According to a TED talk by Sean Carroll (about 12' 40" in) if our universe is going to expand forever according the observed expansion rate we have calculated and the possible quantum states for our universe will occur in time span of $10^{10^{120}}$ years. The question is what would happen after that time span would pass?

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    $\begingroup$ Could you include a reference for where you got that number? $\endgroup$ – probably_someone May 28 '17 at 18:57
  • $\begingroup$ Yes ,from a lecture by Dr sean carroll at Ted talks $\endgroup$ – Ammar Yohanan May 28 '17 at 19:11
  • $\begingroup$ Your question can be made a good one, but only by you. First, the logic of your question is not clear, you missed multiple internal steps. Second, cite some references, "lecture by X" in a comment is not enough. Third, try to fix your grammar. Your question is unclear in its current state, what is a close reason. $\endgroup$ – peterh says reinstate Monica May 29 '17 at 1:07
  • $\begingroup$ First I would like to thank all the people that would trouble themselves to read and answer my questions.second I apologize for my English Grammer .regarding the references I have another reference but as the first one is in a lecture by Dr alexander velinkin he also gave the same number for the possible quantum states in our universe. $\endgroup$ – Ammar Yohanan May 29 '17 at 2:57

This number looks to be the Poincare recurrence time. In a world with $10^{90}$ particles the Poincare recurrence time is about $T~\simeq~10^{10^{90}}$ time units. The time units are comparable to the Planck time. This is similar to the number quoted here. This is also comparable to the stability of the de Sitter vacuum. The question is then; What happens next? That is not certain, but it may be the cosmos quantum fluctuates into a new cosmology.

There is also another recurrence time. This is the time it takes for the quantum states to return to the phase they had at some prior time. This is exponentially larger, $T~\simeq~10^{10^{10^{90}}}$ seconds. All of this may have some connection to multiverse, and the physics of duplication or near duplication of quantum states. If you were able to travel $10^{10^{90}}$ Planck units of distance out you might encounter a copy of the world here. These worlds though might be many world quantum alternative worlds to our world. The recurrence of the quantum phase might have something to do with the number of possible world branches in the yggdrasillian set of future possibilities.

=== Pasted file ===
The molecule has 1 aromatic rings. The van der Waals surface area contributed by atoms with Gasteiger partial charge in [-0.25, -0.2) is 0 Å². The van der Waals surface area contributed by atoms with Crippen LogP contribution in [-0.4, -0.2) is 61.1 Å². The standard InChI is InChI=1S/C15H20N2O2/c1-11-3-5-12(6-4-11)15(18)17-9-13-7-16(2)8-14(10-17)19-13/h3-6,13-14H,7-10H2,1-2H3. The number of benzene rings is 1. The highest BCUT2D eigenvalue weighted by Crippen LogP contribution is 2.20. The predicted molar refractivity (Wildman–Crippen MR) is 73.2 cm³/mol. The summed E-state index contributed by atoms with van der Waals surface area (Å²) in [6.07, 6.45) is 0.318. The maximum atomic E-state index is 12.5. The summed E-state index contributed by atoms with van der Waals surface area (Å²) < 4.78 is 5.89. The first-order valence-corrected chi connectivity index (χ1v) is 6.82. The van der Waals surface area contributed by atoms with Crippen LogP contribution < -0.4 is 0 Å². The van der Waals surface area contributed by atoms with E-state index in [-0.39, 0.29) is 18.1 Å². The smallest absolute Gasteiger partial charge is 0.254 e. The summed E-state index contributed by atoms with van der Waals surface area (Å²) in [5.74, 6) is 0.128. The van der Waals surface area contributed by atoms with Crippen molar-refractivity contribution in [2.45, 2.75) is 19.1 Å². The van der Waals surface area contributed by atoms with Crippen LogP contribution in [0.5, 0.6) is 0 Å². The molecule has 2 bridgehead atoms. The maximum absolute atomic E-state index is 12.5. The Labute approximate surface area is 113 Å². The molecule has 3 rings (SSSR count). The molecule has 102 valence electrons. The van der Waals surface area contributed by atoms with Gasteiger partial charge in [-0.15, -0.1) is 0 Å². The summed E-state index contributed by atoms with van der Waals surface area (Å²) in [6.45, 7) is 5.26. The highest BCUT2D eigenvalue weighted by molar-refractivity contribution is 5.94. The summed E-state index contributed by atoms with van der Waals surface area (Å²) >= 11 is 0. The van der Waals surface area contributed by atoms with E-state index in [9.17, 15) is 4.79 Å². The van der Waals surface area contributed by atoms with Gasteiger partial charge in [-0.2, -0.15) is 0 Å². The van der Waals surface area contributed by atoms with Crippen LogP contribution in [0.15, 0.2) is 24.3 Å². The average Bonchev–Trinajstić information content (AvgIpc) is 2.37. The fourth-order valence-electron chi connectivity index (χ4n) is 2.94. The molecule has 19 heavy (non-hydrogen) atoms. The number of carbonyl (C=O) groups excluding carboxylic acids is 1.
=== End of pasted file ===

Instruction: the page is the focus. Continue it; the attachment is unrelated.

Of course with this speculation there may never be any way to verify any of it. The many worlds interpretation of quantum mechanics is like all other interpretations likely not really testable. By the same there is no way we can observe anything that far in the distance, even if space is an infinite $\mathbb R^3$ space.

  • $\begingroup$ Thanks a lot. I thought that after the universe would pass in all quantum states it will return to the first (quantum state) thats a new big bang again. $\endgroup$ – Ammar Yohanan May 29 '17 at 3:04

Sean Carroll's talk is based on the idea that dark energy is, or behaves like, a cosmological constant and therefore in the far future the universe will be well described by the de Sitter geometry. Exactly what this means is somewhat involved, but for Carroll's talk the significance is that in a de Sitter universe the size of the observable universe is constant. For an observer in a de Sitter universe the bit of the universe they can see is surrounded by a horizon that is similar to a black hole event horizon, and this horizon is at a fixed distance that doesn't change with time.

The second key idea, which Sean Carroll doesn't mention in the talk, is that there is an idea called the holographic principle that states the maximum number of possible configurations of a system is proportional to its surface area. Specifically, the number of configurations is equal to the area in Planck units. This idea arose from studies on black hole entropy, though we should emphasise that the idea is poorly understood and highly speculative.

Anyhow, if you accept both the ideas discussed above then the maximum possible number of states of a de Sitter universe is the area of its horizon. Based on what we know about our universe we expect its de Sitter horizon to have a radius of about $10^{60}$ Plank distances, so the area will be about $\pi$ times this radius squared or about $10^{120}$ Planck areas (this is such a vague calculation we can simply ignore the factor of $\pi$).

And finally we can see where Carroll got his number $10^{10^{120}}$. If we have an observable universe with a fixed size, so it has a fixed maximum possible number of states $10^{120}$, then the amount of time taken for the universe to explore all these configurations is about ten to the power of the number of states or:

$$ T = 10^{10^{120}} $$

But don't take all this seriously because it depends on all sorts of ideas and assumptions that are exceedingly speculative to say the least. The point of my answer is purely to explain how Carroll got that magic number - it doesn't mean I believe a word of it!

  • $\begingroup$ But Sir let's assume that what Sean Carroll is saying is the true state of our universe,what dose that mean for a person like me who is not a specialist in physics (rather an architect)that means that the universe have to go through the whole possible quantum state again (that means we would live again without remembering any thing about our current lives) or I have misunderstood Dr scrolls notion? $\endgroup$ – Ammar Yohanan May 29 '17 at 12:53

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